I’ve been a huge fan of messaging systems and distributed application design through messages for a good number of years now. I’ve written several articles on this general area of development, and my MarionetteJS framework took a lot of influence from messaging based architectures. It’s been a part of how I think for a long time now. But until last year, I had never used RabbitMQ. What’s even worse is that until very recently (like, within the last 2 weeks), my use of RabbitMQ was mostly hopes and prayers, constantly wondering if my code was going to crash again.
But I’ve started to correct that mistake – the mistake of not properly learning RabbitMQ, and assuming that it worked in a manner similar to what I was used to. Turns out it doesn’t… big surprise… but it can be used in a manner that I’m more accustomed to, given the right libraries on top of it. So I wanted to offer a couple of quick lessons learned from my experience in trying to learn more about RabbitMQ and improve my use of it. I also have a few resources you may want to look at, and a recommendation for NodeJS libraries.
Lesson #1: One Connection Per Client Process. Many Channels Per Connection
This lesson alone was my biggest break-through in understanding RabbitMQ – and it all stems from how RabbitMQ manages connections to the server vs how you actually interact with the server.
In RabbitMQ, you have a
connection and a
channel. A connection is what it sounds like – it’s the connection between a RabbitMQ client and a RabbitMQ server. This connection travels over the TCP/IP sockets or whatever wire protocol you’re using. The thing about connections that I didn’t understand, was that they are very expensive to create and destroy. A single RabbitMQ connection is a single TCP/IP connection. You want to avoid having too many of these open. In fact, I would go so far as to say you want to limit your RabbitMQ connections to one per client process. That is, if you have ApplicationA, a single RabbitMQ connection should be opened by and maintained by that application instance.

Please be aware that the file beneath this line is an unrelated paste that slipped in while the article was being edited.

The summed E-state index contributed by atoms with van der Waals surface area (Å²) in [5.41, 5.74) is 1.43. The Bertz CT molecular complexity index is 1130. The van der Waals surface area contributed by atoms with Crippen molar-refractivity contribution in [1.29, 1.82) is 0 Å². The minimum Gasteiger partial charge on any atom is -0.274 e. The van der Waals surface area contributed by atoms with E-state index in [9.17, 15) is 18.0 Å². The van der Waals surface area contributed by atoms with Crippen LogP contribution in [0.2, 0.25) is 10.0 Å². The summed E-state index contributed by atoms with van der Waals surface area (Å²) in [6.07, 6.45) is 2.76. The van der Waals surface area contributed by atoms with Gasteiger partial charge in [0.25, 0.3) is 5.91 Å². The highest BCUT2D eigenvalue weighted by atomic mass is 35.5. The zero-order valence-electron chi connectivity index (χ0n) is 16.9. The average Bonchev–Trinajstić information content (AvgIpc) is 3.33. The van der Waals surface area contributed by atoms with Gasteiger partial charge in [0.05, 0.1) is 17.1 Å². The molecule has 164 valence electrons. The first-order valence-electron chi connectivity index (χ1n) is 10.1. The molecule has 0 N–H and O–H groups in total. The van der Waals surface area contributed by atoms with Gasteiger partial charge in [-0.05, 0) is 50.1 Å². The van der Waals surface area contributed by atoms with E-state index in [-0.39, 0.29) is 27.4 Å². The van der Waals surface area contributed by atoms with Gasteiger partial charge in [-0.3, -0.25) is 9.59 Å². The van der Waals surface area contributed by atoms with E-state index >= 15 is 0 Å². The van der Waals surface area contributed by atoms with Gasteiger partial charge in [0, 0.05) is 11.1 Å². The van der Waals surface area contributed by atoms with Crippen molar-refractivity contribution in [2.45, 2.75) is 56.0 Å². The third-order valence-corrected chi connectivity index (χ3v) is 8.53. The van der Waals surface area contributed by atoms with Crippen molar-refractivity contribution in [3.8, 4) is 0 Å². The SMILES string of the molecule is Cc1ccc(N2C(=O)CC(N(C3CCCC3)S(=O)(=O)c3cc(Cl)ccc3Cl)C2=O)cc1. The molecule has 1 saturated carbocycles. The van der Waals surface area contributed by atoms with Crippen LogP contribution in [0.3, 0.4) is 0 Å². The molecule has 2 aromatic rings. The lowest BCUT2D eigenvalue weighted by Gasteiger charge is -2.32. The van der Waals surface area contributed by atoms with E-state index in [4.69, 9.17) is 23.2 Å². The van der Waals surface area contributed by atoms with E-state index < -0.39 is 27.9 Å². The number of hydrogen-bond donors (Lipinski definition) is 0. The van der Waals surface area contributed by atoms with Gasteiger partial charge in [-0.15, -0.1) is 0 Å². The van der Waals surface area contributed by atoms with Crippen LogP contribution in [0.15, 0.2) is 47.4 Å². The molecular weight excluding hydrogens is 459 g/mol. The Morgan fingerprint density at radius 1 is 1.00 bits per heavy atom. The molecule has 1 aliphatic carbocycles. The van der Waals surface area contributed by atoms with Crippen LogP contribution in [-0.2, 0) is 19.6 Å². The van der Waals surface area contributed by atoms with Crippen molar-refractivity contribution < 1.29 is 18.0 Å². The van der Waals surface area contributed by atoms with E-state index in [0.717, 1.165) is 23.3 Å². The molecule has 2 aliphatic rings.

If Connections are TCP/IP (and they are, really), then Channels are the next protocol layer on top of Connections. Think of it like this… when you get on the internet, you have an open connection to some server somewhere. You can then choose to use HTTP, FTP, WebSockets, XMPP and other instant messaging protocols, and more. These protocols on top of TCP/IP are the communication channels that your applications use while connected to the internet. A channel in RabbitMQ is similar. It’s the thing that your application uses to communicate with the RabbitMQ server.
Here’s the best part about channels, though: you can (and should!) have a lot of open channels on top of a single connection. You can create and destroy channels very quickly, and very cheaply. They allow you to have a single connection to the RabbiMQ server, but have sandboxed communication for various parts of your application. Channels are how your application communicates with the RabbitMQ server.
So, keep one connection per client process (instance) and many channels within that process (instance).
Lesson #2: Learn The Channel-Oriented Protocol / API Before Learning An Abstraction
One of the main reasons that I had a hard time learning RabbitMQ initially, and why my code was so terrible for so long, was my lack of understanding in how RabbitMQ actually works. When I started using it, I jumped right to a library that provided some abstractions on top of the channel-oriented nature of the protocol and I didn’t understand the abstractions. My lack of understanding the protocol itself was to blame. I couldn’t understand why the commands I was issuing were happening through the channel object all the time, instead of using Exchange and Queue objects like I expected.
It turns out the protocol itself is very channel-oriented. Understanding this opened my eyes as to why the library I was using was set up the way it is. I think there are possibilities for improving the API that we interact with, on top of the channel-oriented API set… and I’ve found a library that I’m using on top of it, that I like.
The point is, before you jump off the deep end and put yourself in a bad situation, like I did, take the time to learn the AMQP protocol (which is what RabbitMQ runs) and the RabbitMQ extensions to it. Having this foundational knowledge will make it easier for you to see which library you will want to use, and understand the options and API within that library. If you don’t learn the protocol, you’ll likely end up confused like I was.